AI in Sewers
The importance of the pipe network beneath out feet
Our cities and suburbs are supported by a vast underground network of water, wastewater and storm water infrastructure. This network of gravity pipes, pumps and filtration systems play a very important role in the quality of our life, eliminating disease, safeguarding the environment, and protecting communities.
However, parts of this aging infrastructure are nearing the end of its useful life and now (more than ever) requires closer attention. Without attention, this situation is not sustainable.
Most of our water and wastewater infrastructure were installed during the 19th century and municipalities are facing the challenge of broad-scale infrastructure replacements or repairs costing hundreds of millions of dollars.
Adding to all this is the changing climate factor, meaning systems that were designed 30 or so years ago may not be sufficient to support everchanging environment around it.
To extend the life of infrastructure, reliance on smart city technology capabilities is critical. By creating visibility into buried assets to understand the conditions of underground infrastructure, utilities can compare current performance with expectations, and predict when and where problems may arise. This also leads the way to prioritisation of maintenance work, decreasing downtime of the assets, resulting in reduced interruptions.
With sensors and actuators becoming more cost effective, an array of technologies is becoming available for the pipe industry. For pressure pipes or pipes transporting materials under high pressure, static sensors are being used to help monitor the health of the asset. In sewer and stormwater applications, inspection by video still is widely adopted with assessment being carried out visually by an expert.
With operational technology (OT) and information technology (IT) coming together, data that were once only available in isolated networks is now available via the world wide web. What this means is CCTV operators are no longer needing to download inspection videos to a hard-drive in order to assess the condition of the pipe in the office, instead they can upload the video file over the cloud.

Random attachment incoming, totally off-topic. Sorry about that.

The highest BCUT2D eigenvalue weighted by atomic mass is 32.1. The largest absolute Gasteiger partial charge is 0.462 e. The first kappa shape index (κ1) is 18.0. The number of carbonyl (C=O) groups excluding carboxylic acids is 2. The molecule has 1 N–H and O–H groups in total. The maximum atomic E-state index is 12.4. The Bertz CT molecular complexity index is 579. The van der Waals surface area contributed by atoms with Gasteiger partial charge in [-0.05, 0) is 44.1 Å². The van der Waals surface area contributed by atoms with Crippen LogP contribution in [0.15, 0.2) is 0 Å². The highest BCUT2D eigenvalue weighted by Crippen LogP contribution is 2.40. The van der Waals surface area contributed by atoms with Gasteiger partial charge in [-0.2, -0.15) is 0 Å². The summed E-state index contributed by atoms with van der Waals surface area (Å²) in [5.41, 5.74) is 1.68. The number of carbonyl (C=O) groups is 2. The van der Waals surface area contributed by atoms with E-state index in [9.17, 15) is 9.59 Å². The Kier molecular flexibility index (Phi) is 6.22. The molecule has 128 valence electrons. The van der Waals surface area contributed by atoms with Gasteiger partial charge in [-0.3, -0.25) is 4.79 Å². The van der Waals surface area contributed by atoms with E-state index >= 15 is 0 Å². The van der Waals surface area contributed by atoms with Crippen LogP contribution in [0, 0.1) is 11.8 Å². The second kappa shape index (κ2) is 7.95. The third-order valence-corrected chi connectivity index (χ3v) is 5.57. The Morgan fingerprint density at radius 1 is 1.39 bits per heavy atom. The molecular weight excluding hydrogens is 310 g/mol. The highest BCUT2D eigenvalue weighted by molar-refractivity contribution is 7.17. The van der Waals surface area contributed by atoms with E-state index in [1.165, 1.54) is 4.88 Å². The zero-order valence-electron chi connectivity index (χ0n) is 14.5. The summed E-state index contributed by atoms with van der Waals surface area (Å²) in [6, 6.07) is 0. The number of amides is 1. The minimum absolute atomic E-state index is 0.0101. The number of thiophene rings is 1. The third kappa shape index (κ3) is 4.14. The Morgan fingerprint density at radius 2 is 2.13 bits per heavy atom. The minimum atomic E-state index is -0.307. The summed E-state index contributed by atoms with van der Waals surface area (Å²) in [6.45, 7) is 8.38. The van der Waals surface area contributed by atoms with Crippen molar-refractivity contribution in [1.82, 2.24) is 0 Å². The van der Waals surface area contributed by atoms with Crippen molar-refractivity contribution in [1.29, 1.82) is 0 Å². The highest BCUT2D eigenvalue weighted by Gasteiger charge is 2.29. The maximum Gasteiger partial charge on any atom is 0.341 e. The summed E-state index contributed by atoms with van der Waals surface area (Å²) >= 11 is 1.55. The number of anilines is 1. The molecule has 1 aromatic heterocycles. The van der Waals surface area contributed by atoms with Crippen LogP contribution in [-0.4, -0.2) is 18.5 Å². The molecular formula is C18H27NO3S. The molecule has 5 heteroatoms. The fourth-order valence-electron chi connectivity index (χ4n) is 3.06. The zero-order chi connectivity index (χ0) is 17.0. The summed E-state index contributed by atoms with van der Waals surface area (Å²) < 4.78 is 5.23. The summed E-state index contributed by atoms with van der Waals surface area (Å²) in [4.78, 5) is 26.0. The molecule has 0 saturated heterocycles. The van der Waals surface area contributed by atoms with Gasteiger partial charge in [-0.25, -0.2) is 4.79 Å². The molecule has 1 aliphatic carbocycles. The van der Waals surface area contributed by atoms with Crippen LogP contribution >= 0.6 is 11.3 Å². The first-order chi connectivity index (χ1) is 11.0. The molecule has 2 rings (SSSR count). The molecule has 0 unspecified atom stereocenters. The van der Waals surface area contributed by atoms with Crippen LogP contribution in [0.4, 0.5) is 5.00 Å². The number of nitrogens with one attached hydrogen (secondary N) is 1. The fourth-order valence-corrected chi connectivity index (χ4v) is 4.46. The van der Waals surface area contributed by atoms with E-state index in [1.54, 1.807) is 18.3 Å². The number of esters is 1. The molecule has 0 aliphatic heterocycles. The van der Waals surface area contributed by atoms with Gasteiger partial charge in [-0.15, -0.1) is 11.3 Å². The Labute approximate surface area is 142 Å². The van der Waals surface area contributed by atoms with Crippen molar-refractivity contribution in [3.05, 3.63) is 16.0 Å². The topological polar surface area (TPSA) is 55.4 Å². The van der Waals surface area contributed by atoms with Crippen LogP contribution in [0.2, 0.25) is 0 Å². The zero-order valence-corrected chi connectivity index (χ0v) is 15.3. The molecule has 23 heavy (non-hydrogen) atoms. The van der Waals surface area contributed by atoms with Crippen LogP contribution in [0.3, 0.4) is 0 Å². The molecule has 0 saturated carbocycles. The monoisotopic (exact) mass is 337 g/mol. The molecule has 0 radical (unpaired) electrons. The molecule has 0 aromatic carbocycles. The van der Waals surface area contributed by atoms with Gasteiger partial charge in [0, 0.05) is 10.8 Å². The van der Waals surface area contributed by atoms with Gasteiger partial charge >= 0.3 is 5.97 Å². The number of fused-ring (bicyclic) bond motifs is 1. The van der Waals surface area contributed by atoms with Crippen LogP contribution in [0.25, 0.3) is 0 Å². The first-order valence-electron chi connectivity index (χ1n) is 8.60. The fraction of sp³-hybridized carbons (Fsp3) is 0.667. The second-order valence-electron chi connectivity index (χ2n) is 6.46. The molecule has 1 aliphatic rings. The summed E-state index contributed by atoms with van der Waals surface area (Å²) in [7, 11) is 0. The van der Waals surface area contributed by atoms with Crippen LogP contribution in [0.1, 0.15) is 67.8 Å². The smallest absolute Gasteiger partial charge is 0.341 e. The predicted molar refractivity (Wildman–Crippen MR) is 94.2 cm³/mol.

AI at your service
With more data being available and accessible, a path has been paved for advanced technology such as artificial intelligence or AI. These smart algorithms feed on data, in-fact, the more data that is available, the quicker and more accurate an AI system can become.
Like other technologies, AI is tool to better understand a problem so to make data driven decisions. One of the areas where AI is helping the pipe industry is in the field of video processing. The traditional means of CCTV condition assessment presents several challenges including time taken to review the videos and identify defects, the operator subjectivity and field conditions making visual inspections difficult.
The AI models are pre-trained to detect certain anomalies, in this case pipe features and defects. The inspection video is then ingested and inferenced against the trained model. The result is the identification of the type and importance of anomalies.
Integrating the above-mentioned technologies, the VAPAR.Solutions platform leverages cloud computing and its AI engine to automatically assess inspection videos that users upload. The platform is accessed via any web browser where videos can be uploaded, analysed, manually audited by an expert (if required), with a report generated and stored, eliminating the need for hard drives to back up the video data and corresponding reports.
With this approach, both asset owners and CCTV contractors are reducing the time taken for assessments, standardising the process to remove any subjectivity and utilising AI to deep dive into the data to get better outcomes.
In 2020, VAPAR worked with asset owners in Victoria, Australia, where the results showed that the solution outperformed the same inspection carried out manually. The AI algorithm missed fewer defects and was more accurate in grading the pipes. To date, VAPAR has processed over 3 million images, which means the AI has only become quicker and more accurate.
With the need for the pipe network needing special attention, technology is adding another lens to take a closer look. It’s empowering engineers, operators, and decision-makers to make data driven decisions more cost effectively and proficiently.